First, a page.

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For Americans in the 21st century, innovations are ubiquitous. New technological advancements – and, most notably, our access to them – emerge at a breakneck pace. Those powering the exchange of information and services tend to take center stage. Anyone with a smartphone can tell you about their favorite downstream consumer app that gets them what they want when and where they want it.
But innovation in the United States isn’t limited to the way you order takeout. The same spirit of innovation that keeps us glued to our iPhone or Galaxy screens is the one that is powering American industry. Research and development (R&D), an incomparable part of US manufacturing, is what will sustain it for decades to come — in high-tech sectors of the industry that require skilled and ready workers.
Think of R&D as a slice of a pie.
The pie itself is the “value added”
a company contributes to the economy: total sales minus direct expenses that go into making the product. That value added then provides for employee wages, taxes, and – hopefully – profits. But it also covers what the company devotes to R&D, which focuses on the development of new or refined products that can lead to higher growth. A highly nimble company’s investment in R&D can be used to expand its market share and profitability.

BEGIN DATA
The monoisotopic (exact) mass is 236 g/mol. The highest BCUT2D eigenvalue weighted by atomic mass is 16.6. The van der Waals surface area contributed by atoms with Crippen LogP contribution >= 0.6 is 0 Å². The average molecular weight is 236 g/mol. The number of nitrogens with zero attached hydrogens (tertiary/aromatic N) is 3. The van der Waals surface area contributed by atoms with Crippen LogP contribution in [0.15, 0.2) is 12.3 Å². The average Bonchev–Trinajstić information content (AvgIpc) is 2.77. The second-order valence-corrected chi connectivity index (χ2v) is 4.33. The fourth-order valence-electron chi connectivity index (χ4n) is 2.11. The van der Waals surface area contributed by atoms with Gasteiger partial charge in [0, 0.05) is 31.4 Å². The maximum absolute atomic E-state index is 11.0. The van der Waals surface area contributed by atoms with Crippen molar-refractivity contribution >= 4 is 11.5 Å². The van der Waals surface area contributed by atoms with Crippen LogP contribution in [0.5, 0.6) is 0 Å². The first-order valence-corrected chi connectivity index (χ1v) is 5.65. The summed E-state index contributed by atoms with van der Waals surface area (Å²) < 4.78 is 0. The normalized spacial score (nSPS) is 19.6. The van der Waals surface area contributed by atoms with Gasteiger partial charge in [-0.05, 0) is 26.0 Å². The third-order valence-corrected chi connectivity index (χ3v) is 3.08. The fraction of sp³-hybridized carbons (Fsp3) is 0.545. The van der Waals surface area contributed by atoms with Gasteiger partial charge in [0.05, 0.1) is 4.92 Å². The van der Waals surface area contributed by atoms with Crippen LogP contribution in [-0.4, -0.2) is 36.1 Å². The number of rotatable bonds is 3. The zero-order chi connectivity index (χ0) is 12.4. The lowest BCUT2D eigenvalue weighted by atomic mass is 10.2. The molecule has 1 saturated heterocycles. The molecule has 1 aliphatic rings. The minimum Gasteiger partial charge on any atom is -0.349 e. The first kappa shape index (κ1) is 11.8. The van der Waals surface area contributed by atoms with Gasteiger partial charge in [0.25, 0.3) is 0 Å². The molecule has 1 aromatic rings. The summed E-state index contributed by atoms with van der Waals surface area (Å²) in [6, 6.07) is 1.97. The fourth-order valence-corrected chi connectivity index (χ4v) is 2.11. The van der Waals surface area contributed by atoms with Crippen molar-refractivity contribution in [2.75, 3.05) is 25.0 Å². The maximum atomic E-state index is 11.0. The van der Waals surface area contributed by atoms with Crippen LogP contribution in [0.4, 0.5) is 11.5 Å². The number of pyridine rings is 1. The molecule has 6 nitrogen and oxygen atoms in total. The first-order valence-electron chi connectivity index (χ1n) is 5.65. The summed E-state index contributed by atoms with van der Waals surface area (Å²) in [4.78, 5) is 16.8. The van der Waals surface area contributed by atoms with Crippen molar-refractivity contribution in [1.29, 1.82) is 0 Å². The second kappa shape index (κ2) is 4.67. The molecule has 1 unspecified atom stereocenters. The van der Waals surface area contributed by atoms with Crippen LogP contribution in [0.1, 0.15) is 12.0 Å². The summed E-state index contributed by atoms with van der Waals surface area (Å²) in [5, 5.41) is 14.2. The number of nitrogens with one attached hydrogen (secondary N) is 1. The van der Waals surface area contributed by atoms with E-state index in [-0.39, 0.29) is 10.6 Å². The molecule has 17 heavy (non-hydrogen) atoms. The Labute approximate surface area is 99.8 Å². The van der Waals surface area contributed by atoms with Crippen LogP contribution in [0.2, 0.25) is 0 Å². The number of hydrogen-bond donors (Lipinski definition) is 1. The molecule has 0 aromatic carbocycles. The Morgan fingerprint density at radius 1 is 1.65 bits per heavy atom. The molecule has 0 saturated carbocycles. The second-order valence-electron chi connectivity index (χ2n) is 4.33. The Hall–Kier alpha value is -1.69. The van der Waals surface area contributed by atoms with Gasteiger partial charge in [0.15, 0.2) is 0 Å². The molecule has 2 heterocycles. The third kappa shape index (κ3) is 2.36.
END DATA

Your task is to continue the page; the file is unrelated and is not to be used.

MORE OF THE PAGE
U.S. manufacturers spend 11% of their value added on R&D
– more than manufacturers in any other country. And even this figure represents an increase from 8% in the early 2000s. R&D is becoming an increasingly crucial part of doing business and how we think of American manufacturing.
But it’s not just the amount of R&D in U.S. manufacturing: it’s also where it’s going. Most countries – even highly industrialized ones in Europe and Asia – tend to see the lion’s share of their R&D expenditures go to sectors of their economy like machinery and automotive manufacturing. American manufacturers, on the other, are seeing R&D occurring most prominently in high-tech sectors. In the last twenty years, significant investment has been made in electronics, aircraft manufacturing, and pharmaceuticals.
American manufacturing is trending towards sectors that are research-intensive and technology-intensive, characteristics that promise even more value added to the economy but which also require the right kind of workers. The need for highly skilled employees to take the result of this widespread R&D and input it into new products is the reason why economic forecasts estimate that manufacturers will need to fill 3.5 million jobs over the next ten years
The American economy is primed for sustained, high-tech manufacturing. R&D is the fuel for the engine that could add significantly more value to our national output. The question is whether there are enough drivers.
Adam Himoff is the founder and President of Xemplar, an innovative recruiting company that enables U.S. clients to beat the ‘skilled labor shortage’ and reliably source the high-value, high-skill employees they need to thrive. To learn more about Xemplar and to request a no-risk consultation for your industrial business go to www.xemplar.com.